For the next seven months five hundred thousand people will wage hand to hand combat with an invisible enemy. ibid.
43,000 people are evacuated tearfully but peacefully. Buses carry Europe’s first atomic refugees. They have been exposed to doses of radiation that could alter the composition of the blood and engender fatal cancers. ibid.
The initial symptoms of radiation sickness: vomiting, nausea and diarrhoea are followed by a latency period. It’s only later that much more serious symptoms appear, such as deterioration of bone marrow and horrible burns that eat flesh down to the bone. ibid.
The roof of the plant is covered with highly contaminated pieces of graphite. These pieces of graphite enveloped uranium rods. They have blown from the reactor during the explosion. One single piece gives off enough radiation to kill a man in less than one hour. They just have to be got rid of before construction continues. ibid.
Russian soldiers nicknamed bio-robots for the occasion. His battalion of young reservists is preparing to go up on to the roof of the reactor for the first time. They’re between twenty and thirty years old ... No human being has ever worked in zones as radioactive as this. ibid.
As a reward each soldier receives a liquidator certificate from the army. And a hundred rouble bonus. The equivalent today of about $100. They risked their lives. But they’ve only reduced the radiation level on the roof by 35%. ibid.
Today 8,000,000 people live in contaminated areas of the Ukraine, Russia and especially Belarus. ibid.
Meanwhile, beneath the ageing reactor of sarcophagus #4 a poison remains deadly. ibid.
The estimate predicts 93,080 total excess deaths associated with the Chernobyl accident. Greenpeace International Chernobyl Report April 2006
It was Sweden who alerted us. Mikhail Gorbachev
Good evening, comrades. The accident at the power plant in Chernobyl has rocked the Soviet people and risen concern around the world. This is the first time we had had to face such a danger. Nuclear energy escaping human control. Mikhail Gorbachev, televised address 14th May 1986
There was a metallic taste in our mouths. An acidity. Vladimir Grebeniuk, colonel Civil Defence
When we came down off the roof it felt like our blood was sucked dry by vampires. Bio-robot survivor
April 26th 1986 ... The Chernobyl power station has four separate nuclear reactors on site. Days that Shook the World s1e9: First Nuclear Reaction/Chernobyl, BBC 2003
The roof blows off rector number four. Five seconds later the core erupts and scatters fifty tons of nuclear fuel, graphite and debris up to three kilometres away. ibid.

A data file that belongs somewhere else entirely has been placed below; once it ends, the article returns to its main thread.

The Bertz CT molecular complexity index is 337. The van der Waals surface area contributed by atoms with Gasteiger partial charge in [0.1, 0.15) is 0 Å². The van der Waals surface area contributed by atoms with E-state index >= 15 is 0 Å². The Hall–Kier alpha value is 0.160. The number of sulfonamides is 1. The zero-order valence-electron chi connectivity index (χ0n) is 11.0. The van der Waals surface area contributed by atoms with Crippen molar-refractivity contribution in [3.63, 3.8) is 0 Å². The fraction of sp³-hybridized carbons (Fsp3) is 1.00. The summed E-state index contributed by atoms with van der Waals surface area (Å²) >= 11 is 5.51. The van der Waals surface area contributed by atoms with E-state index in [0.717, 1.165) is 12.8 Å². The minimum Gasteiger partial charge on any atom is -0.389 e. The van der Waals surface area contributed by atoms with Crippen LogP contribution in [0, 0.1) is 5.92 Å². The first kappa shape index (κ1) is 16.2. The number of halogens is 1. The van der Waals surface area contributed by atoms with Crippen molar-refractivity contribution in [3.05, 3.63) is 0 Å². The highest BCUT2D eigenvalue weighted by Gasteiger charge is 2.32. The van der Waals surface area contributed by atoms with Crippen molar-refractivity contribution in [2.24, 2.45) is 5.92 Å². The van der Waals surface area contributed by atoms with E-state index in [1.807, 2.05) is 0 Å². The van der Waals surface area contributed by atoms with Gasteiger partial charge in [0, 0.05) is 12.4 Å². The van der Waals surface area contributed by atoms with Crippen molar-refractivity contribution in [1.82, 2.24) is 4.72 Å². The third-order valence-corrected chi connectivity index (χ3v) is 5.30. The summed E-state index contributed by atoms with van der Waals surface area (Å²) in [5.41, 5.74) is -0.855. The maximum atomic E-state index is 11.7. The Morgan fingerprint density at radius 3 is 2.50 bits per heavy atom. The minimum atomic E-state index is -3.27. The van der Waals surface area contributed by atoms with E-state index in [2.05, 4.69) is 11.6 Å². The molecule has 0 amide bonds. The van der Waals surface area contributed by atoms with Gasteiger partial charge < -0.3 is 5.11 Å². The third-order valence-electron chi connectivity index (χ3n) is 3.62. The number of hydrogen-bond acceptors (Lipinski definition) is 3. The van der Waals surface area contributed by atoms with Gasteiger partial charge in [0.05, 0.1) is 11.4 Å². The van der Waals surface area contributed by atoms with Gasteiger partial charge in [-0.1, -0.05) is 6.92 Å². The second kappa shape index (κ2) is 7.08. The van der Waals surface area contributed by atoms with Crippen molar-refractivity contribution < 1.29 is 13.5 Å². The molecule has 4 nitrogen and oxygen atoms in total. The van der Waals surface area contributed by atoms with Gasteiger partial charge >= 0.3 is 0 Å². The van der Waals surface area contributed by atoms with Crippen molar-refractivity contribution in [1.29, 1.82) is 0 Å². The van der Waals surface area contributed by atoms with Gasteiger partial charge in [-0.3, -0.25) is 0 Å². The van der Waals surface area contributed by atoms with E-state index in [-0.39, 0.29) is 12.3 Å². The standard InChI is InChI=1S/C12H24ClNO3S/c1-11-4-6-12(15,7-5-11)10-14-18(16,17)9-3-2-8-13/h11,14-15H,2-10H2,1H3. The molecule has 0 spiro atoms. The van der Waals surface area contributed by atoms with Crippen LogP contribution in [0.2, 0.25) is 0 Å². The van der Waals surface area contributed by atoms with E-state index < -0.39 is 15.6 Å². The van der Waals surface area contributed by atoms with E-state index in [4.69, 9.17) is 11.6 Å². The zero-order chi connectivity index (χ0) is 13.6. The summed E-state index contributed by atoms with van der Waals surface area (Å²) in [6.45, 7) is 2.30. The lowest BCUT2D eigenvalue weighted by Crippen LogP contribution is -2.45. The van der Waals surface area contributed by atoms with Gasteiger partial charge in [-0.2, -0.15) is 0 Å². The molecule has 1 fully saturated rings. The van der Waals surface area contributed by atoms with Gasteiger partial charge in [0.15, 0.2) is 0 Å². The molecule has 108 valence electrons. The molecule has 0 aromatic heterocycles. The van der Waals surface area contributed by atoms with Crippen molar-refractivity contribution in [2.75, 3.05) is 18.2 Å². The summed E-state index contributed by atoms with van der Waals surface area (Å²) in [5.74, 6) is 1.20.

It’ll burn for another nine days. ibid.
Chernobyl is the world’s worst nuclear disaster. ibid.
Soviet authorities tried at first to conceal the accident. A cloud of radiation spread across Europe. First reports said five million people were contaminated, and that at least one million would die of cancer. What the Green Movement Got Wrong, 2010
The problem with Chernobyl is that there’s always been this divergence between what scientists know is the impact of Chernobyl and what the public thinks is the impact of Chernobyl. In fact the health effects of Chernobyl are much more mild than anyone has really assumed. Louisa Vinton, coordinator of UN Chernobyl Report
The conclusion is that there was no connection between Chernobyl radiation and birth defects of any sort. No-one was born deformed as a consequence of Chernobyl. ibid.
The biggest public health impact from the Chernobyl accident was psychological. Fear of radiation has proved to be a far more potent threat to health than radiation itself. ibid.
Dear Tourist, for your own safety, opening the windows is prohibited. Chernobyl: A Natural History, opening scene man on bus instructing tourists
On April 26th 1986 at 1:23 a.m. Reactor Number Four in Chernobyl’s Lenin Nuclear Power Plant in the Ukraine went out of control. ibid.
Contaminating vast areas in numerous countries. ibid.
The next day the 135,000 inhabitants living in this zone were evacuated. They would never return. Within this zone, now prohibited to human life, the wild fauna and flora were left on their own. What has happened to them in all these years? ibid.
For the past twenty years of all of the scientists it is Sergei Gaschak who has without a doubt has participated in the most studies behind the exclusion zone. ibid.
The exclusion zone is inhabited by numerous species of wild animals, some of which were not there before the accident. Several bears have moved in; you often see wild dear ... All the animals seem to be perfectly healthy. ibid.